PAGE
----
Year of Publication

2022

Degree Name

Doctor of Philosophy (PhD)

Document Type

Doctoral Dissertation

College

Agriculture, Food and Environment

Department/School/Program

Entomology

First Advisor

Dr. Ricardo Bessin

Abstract

Invasive species can be very disruptive to established integrated pest management programs. They can cause increases in broad-spectrum insecticide applications with variable effectiveness to mitigate damage. However, not all introduced species develop invasive characteristics; often, many introduced species go undetected. It is not until a species begins to cause economic damage to commodities essential to humans that it becomes classified as an invasive pest. Many challenges arise with the management of invasive pests due to lack of understanding of their biology, behavior, and absence of natural enemies in their introduced range. This often results in poor management and population outbreaks in the first years following introduction. This is the situation with brown marmorated stink bug, Halyomorpha halys (Stål) (Hemiptera: Pentatomidae). Halyomorpha halys is an invasive pest from Asia that was first identified in the United States in Allentown, PA, during the late-1990s. H. halys’ broad host range and large populations threaten many crops by reducing produce and grain marketability through feeding injury. For organic producers, insecticide applications are ineffective and alternative management strategies are needed. Most research on H. halys has been conducted on tree fruit and nuts, with limited research on vegetable crops, including sweet corn, peppers, tomatoes, and soybeans. This research focuses on managing H. halys on small acreage farms and organic vegetable systems using population monitoring, habitat manipulation in the form of trap cropping, attract-and-kill methods, and evaluating potential natural enemies attacking H. halys egg and nymphal stages. These studies found that sticky-panel traps baited with H. halys aggregation pheromone lures placed outside agriculture fields can be used for season-long population monitoring for both adult and nymphal stages. Additionally, these traps can gauge field populations to evaluate pest management strategies. Deploying a polyculture trap crop of sunflower and Japanese millet around a bell pepper crop reduced H. halys presence in peppers and significantly reduced feeding damage. Evaluation of attract-and-kill (AK) strategies using insecticide-impregnated netting baited with H. halys aggregation pheromone lures reduced stink bug densities and feeding in sweet corn. There is potential that AK control tactics can be scaled up from managing single species to being a season-long management tool for several insect pests or reducing H. halys levels for small, diversified farms. Sentinel egg masses were used to surveys natural enemies of H. halys eggs and to detect Trissolcus japonicus (Ashmed) in Kentucky, an egg parasitoid from the native range of H. halys. Several parasitoids native to the U.S. were found to use H. halys eggs, but T. japonicus was not detected. In addition to the native egg parasitoids, a native sand wasp, Bicyrtes quadrifasciatus (Say), was observed to use Pentatomidae nymphs predominantly as prey for its larvae. Observations were made of female wasps provisioning nests with significantly more H. halys nymphs than native species. Additionally, sand wasp colonies could be artificially established in desired locations around farms, encouraging additional biological control agents in the surrounding field environment. Stand-alone methods like polyculture trap cropping or attract-and-kill methods can be used to manage H. halys with less reliance on insecticide sprays. In addition, monitoring field populations can be done passively with sticky-panel traps. Monitoring populations can aid in decision-making and gauge the effectiveness of other pest management strategies. Finally, T. japonicus has yet to be identified in Kentucky. However, native egg parasitoids and a native sand wasp are playing a role in reducing populations of the invasive H. halys and the impact they have on agriculture.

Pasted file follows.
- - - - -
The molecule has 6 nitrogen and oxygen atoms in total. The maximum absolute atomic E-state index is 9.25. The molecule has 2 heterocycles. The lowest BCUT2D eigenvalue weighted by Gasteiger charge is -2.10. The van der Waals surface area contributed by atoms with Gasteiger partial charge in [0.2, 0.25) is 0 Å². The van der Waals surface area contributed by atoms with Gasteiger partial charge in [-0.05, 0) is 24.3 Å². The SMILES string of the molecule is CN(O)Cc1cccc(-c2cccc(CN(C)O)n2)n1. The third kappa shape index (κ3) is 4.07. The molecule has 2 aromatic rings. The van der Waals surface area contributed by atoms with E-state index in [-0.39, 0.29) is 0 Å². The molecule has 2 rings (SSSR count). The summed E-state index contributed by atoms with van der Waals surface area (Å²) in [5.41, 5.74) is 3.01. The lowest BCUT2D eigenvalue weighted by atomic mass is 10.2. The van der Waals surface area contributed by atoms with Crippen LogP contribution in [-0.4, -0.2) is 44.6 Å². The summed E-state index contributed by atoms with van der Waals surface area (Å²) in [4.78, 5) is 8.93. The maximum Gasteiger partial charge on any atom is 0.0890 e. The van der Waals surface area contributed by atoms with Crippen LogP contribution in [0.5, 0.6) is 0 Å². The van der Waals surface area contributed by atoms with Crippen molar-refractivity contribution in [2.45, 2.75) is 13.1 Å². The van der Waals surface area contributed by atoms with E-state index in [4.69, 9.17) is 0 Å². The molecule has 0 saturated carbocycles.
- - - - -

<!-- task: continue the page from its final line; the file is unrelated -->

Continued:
Digital Object Identifier (DOI)

https://doi.org/10.13023/etd.2022.351

Funding Information

United States Department of Agriculture - Specialty Crop Research Initiative (no.: 2016-51181-25409) 2017-2022

Southern Reginal Educational Board Doctoral Fellowship. 2020-2021

Available for download on Friday, August 09, 2024

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